Truffle Hound: Among less familiar ingredients like agar agar (sea vegetables) and chickpea miso, Truffle Hound’s holy trinity is a blend of ghost pepper, chile de arbol, and the undisputed torchbearer of all things umami: summer truffles.

Chiporro Sauce Company: Simple, flavorful, sexy 

For years, Carlos Ruiz dazzled as an executive chef at numerous five-star hotels across the country. But he saw the writing on the wall. With two kids on the cusp of college, and money dwindling, Ruiz shifted to focus on his own hot sauce company, Chiporro. 

Ruiz recollects the moment he knew the name was right. Years ago, meandering in his basement, creatively loosened by way of a couple beers.

“I scanned my bookshelf and pulled a Venezuelan reading,” Ruiz says: “Herbario Tropicale,” or tropical herbs. He flipped to a random page and read a definition for Chiporro: “the tree of all giving.” 

Not only did it roll off the tongue, it embodied what Ruiz does. Sure, he enjoys the taste of an immaculate preparation, but not nearly as much as seeing smiles on faces of those who eat his invention. 

“August 2013, we started at Boulder County Farmers market on Wednesdays,” Carlos says. “The beautiful thing about a farmer’s market is you get to hear what your client has to say immediately.”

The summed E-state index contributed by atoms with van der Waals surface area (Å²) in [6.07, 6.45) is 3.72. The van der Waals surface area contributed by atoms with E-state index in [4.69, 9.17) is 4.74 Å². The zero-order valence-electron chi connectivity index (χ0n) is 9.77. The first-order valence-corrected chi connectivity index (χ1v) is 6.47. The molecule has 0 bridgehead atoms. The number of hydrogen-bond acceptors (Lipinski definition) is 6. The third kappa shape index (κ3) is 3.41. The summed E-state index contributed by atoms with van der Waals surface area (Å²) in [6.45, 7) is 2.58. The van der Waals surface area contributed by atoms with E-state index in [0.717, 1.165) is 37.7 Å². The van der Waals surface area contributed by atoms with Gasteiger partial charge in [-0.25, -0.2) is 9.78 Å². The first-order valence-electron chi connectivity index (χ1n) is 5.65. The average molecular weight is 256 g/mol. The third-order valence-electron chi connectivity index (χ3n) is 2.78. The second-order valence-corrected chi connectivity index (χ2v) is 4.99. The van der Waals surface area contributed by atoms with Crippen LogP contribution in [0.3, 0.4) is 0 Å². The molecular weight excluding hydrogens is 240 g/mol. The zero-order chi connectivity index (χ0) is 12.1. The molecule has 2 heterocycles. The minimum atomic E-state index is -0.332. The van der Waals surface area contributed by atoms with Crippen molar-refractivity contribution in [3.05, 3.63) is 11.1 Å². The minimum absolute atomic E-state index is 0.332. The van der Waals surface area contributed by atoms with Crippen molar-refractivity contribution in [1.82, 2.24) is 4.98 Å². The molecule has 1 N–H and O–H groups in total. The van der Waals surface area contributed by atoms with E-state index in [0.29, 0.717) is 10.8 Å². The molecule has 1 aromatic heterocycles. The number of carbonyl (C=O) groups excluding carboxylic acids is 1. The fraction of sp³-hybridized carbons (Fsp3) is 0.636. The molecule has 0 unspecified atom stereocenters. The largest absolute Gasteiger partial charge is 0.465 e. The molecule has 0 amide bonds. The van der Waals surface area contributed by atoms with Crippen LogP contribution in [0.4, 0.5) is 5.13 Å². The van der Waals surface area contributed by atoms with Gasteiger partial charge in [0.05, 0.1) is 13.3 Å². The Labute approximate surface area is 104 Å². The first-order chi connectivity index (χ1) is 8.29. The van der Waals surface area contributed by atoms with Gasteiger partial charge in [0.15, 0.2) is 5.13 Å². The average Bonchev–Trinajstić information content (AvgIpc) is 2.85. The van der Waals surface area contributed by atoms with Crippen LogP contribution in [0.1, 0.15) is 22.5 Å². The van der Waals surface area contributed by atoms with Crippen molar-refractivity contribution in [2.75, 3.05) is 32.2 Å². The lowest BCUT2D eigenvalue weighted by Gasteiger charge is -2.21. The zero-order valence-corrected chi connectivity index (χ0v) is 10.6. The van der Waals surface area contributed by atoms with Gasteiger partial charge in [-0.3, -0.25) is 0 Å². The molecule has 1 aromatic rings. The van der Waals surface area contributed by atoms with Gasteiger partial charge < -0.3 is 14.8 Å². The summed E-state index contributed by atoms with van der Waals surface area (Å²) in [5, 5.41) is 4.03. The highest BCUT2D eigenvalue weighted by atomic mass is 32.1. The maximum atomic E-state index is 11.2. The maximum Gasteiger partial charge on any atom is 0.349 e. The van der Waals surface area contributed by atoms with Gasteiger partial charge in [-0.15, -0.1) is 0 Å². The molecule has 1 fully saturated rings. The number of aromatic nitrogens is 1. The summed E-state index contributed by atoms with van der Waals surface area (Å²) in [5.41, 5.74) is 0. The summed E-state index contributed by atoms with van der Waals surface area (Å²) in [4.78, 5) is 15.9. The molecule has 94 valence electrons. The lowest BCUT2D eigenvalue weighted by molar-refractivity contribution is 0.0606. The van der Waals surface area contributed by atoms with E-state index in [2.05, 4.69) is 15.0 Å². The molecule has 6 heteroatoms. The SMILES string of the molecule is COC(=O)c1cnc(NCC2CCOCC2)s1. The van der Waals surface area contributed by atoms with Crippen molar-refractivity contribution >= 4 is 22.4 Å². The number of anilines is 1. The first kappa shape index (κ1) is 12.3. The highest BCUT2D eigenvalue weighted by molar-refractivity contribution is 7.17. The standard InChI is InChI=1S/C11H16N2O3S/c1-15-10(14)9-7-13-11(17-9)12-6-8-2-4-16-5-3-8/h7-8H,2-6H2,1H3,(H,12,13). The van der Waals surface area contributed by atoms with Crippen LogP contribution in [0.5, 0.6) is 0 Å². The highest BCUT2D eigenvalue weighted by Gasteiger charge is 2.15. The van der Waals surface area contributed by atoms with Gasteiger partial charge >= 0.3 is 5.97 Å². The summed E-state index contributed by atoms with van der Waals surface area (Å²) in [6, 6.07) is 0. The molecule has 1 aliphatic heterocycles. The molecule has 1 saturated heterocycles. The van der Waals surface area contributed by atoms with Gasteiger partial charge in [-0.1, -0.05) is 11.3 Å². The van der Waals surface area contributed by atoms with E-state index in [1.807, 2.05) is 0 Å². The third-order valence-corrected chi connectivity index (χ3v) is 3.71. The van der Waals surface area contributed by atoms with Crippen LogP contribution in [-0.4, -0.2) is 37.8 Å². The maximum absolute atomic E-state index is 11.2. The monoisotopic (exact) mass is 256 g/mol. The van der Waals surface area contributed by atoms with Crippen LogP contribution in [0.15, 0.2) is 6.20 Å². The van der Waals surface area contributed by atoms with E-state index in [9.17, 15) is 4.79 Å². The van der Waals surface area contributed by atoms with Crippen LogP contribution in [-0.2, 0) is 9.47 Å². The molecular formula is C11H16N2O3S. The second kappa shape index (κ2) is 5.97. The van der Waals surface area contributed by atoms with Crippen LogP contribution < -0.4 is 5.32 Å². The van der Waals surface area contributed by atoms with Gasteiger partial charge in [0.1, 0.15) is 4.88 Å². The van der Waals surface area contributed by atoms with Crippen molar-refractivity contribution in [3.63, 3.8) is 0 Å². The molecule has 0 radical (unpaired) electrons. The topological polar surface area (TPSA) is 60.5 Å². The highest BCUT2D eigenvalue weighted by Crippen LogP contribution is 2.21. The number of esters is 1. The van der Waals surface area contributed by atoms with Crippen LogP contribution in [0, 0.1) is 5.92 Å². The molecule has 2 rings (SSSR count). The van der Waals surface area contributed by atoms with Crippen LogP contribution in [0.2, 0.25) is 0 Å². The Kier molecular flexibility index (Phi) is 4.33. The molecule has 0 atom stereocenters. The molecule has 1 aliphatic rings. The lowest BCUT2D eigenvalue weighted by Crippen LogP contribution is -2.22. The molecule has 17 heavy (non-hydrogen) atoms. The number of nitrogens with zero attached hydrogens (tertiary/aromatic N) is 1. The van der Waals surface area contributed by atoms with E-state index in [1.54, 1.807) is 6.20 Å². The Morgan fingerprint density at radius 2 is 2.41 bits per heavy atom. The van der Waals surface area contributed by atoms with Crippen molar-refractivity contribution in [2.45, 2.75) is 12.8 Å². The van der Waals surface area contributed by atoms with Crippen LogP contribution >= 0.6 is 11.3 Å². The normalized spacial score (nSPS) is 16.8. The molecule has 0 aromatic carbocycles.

Ruiz, a born-and-bred Peruvian, takes pride in his rich heritage, steeped in family and food. 

“Almost every Saturday in Peru, as a kid, it was a sitdown feast at my aunt’s house,” Ruiz recalls. “Those moments of binding, by the food we had on the table, it’s the reason I got into the culinary world.” 

Ruiz looked to his home for ingredients and recipes. Luckily, Peru has no shortage of native peppers. Three stand out, each with their own unique personality and flair.

Aji amarillo pepper: Simple, earthy, deep in flavor, and indisputably “the backbone of Peruvian cuisine,” says Ruiz. It’s the driving ingredient in “uchu” — a traditional process Ruiz describes as a catch-all for any ground sauce in South America. Ruiz combined aji amarillo with the huacatay, a robust, native herb (typically used to make cream of black mint), to create an unmistakably Peruvian sauce: Uchu Hot.

Rocoto pepper: Flavorful, versatile, and a product of the southern Andes, grown along the western coastline of South and Central America, this chile is the “driver” in any sauce it touches. That’s why Ruiz opted to keep it simple, combining little more than fresh vegetables, herbs and the rocoto to create a sauce brimming with personality: Rocoto Hot

Aji Limo pepper: Sexy, spicy and true to its name, this chile, from the northern part of Peru, “is grown closer to the equator,” Ruiz says, “so it has a citrus tonality.” But, as Ruiz noticed that buyers’ flavor profiles became more tolerant to heat, he knew the Aji Limo needed a dancing partner. He traveled farther north and married it to the notoriously hot Trinidad Moruga Scorpion pepper. And hell, why not make it a ménage à trois? Ruiz substituted sugar, a standard bearer for the sweetness in hot sauces, for pineapple, creating a rich-orange color, and bridging the gap between the islands and Peru with a fiery new creation: Limo Hot.